• [0021]
    It is obvious to the person skilled in the art that different embodiments of the invention are not limited to the example described above, but that they may be varied within the scope of the enclosed claims. The present invention is not only limited to frequency converters provided with a capacitor with a low capacitance value in the DC intermediate circuit but can also be applied in frequency converters provided with conventional capacitors with large capacitance values used to provide stable DC-link voltage and energy storage.

Claims (10)

  1. 1. A method of protecting a frequency converter against overvoltage by controlling an AC motor during braking or during light load,
    wherein the frequency converter is a voltage-controlled PWM frequency converter operating in single quadrant (1Q) and comprising at least one uncontrolled rectifier bridge (10) to be connected to a AC supply line (UL1, UL2, UL3), a direct-voltage intermediate circuit and at least one controlled inverter bridge (11) for feeding an AC motor (12) with an alternating voltage (UU, UV, UW) of varying magnitude and frequency,
    characterized in that in the method:
    the angle (θΔ) between the output voltage vector (Us) and current vector (Is), i.e. the power factor, is measured,
    the angle (θΔ) between the output voltage vector (Us) and current vector (Is), i.e. the power factor, is controlled on the basis of the measurement, and
    the angle (θΔ) between the output voltage vector (Us) and current vector (Is), i.e. the power factor, is controlled so that the angle does not exceed a preset threshold value, preferably approximately π/2.
  2. 2. A method of protecting a frequency converter controlling an AC motor against overvoltage according to claim 1, characterized in that a synchronous rotating coordinate frame (dq) is fixed into the stator current.
  3. 3. A method of protecting a frequency converter controlling an AC motor against overvoltage according to claim 1, characterized in that the stator voltage reference vector (Us) is transformed into the synchronous rotating coordinate frame as well by using equation (2), and that the angle between stator voltage and current vectors is defined according to equation (3)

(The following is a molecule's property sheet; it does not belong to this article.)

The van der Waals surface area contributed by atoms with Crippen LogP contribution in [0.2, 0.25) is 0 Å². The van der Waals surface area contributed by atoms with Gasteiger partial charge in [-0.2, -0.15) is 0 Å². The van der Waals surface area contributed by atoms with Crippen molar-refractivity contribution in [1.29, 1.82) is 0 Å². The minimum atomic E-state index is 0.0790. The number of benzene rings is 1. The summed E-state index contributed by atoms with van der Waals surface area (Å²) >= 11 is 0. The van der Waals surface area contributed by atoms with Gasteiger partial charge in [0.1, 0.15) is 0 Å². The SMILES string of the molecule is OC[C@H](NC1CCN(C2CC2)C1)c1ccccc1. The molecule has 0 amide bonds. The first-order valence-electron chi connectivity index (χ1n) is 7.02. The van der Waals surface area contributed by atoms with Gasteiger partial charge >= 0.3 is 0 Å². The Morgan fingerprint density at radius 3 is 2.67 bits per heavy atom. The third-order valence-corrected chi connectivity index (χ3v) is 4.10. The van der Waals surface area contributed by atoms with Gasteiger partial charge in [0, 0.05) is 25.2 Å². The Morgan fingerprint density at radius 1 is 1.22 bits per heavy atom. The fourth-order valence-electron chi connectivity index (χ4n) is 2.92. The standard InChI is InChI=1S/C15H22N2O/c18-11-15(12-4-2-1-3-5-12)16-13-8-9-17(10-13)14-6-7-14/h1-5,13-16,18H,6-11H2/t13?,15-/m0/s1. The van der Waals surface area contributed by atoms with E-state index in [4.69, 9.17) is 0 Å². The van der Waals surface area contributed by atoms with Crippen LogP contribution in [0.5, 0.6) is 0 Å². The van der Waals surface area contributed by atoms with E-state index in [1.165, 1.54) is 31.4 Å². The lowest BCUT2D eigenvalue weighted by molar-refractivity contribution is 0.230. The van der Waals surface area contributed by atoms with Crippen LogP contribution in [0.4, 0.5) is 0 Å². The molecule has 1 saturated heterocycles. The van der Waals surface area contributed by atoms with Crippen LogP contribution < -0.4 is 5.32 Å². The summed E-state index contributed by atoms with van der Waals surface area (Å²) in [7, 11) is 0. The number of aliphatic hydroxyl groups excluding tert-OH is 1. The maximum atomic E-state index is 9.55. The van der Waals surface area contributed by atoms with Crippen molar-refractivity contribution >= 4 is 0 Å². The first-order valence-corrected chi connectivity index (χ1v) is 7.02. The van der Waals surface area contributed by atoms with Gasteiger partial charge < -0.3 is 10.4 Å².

[ U s , d U s , q ] = [ cos ( θ i ) sin ( θ i ) - sin ( θ i ) cos ( θ i ) ] [ U s , x U s , y ] ( 2 ) θ Δ = tan - 1 ( U s , q U s , d ) ( 3 )
    wherein the angle (θ66u−θi) between stator voltage and current vectors works as an input for the power factor control.
  4. 4. A method of protecting a frequency converter controlling an AC motor against overvoltage according to claim 1, characterized in that the output of the power factor control (Δω) is summed into the angular frequency reference (ωref).
  5. 5. A method of protecting a frequency converter controlling an AC motor against overvoltage according to claim 1, characterized in that the frequency converter is provided with a small capacitor unit in the DC intermediate circuit so that the rectifier bridge (10) and the inverter bridge (11) are connected to each other directly without a direct-voltage capacitor unit acting as an intermediate energy storage.
  6. 6. A frequency converter with a protection unit protecting the frequency converter against overvoltage by controlling an ac motor during braking or light load,
    wherein the frequency converter is a voltage-controlled PWM frequency converter operating in single quadrant (1Q) comprising a control unit (13) with an angular frequency controller (51), a scalar controller (53) and a PWM modulator (54),
    wherein the frequency converter further comprises at least one uncontrolled rectifier bridge (10) to be connected to a ac supply line (UL1, UL2, UL3), a direct-voltage intermediate circuit and at least one controlled inverter bridge (11) for feeding an ac motor (12) with an alternating voltage (UU, UV, UW) of varying magnitude and frequency,
    characterized in that in the control unit:
    measures the angle (θΔ) between the output voltage vector (Us) and current vector (Is), i.e. the power factor,
    controls the angle (θΔ) between the output voltage vector (Us) and current vector (Is), i.e. the power factor on the basis of the measurement, and
    controls the angle (θΔ) between the output voltage vector (Us) and current vector (Is), i.e. the power factor so that the angle does not exceed a preset threshold value, preferably approximately π/2.
  7. 7. A frequency converter according to claim 6, characterized in that it has means for fixing a synchronous rotating coordinate frame (dq) into the stator current.
  8. 8. A frequency converter according to claim 6, characterized in that the control unit transforms the stator voltage reference vector (Us) into the synchronous rotating coordinate frame as well by using equation (2), and that the angle between stator voltage and current vectors is defined according to equation (3)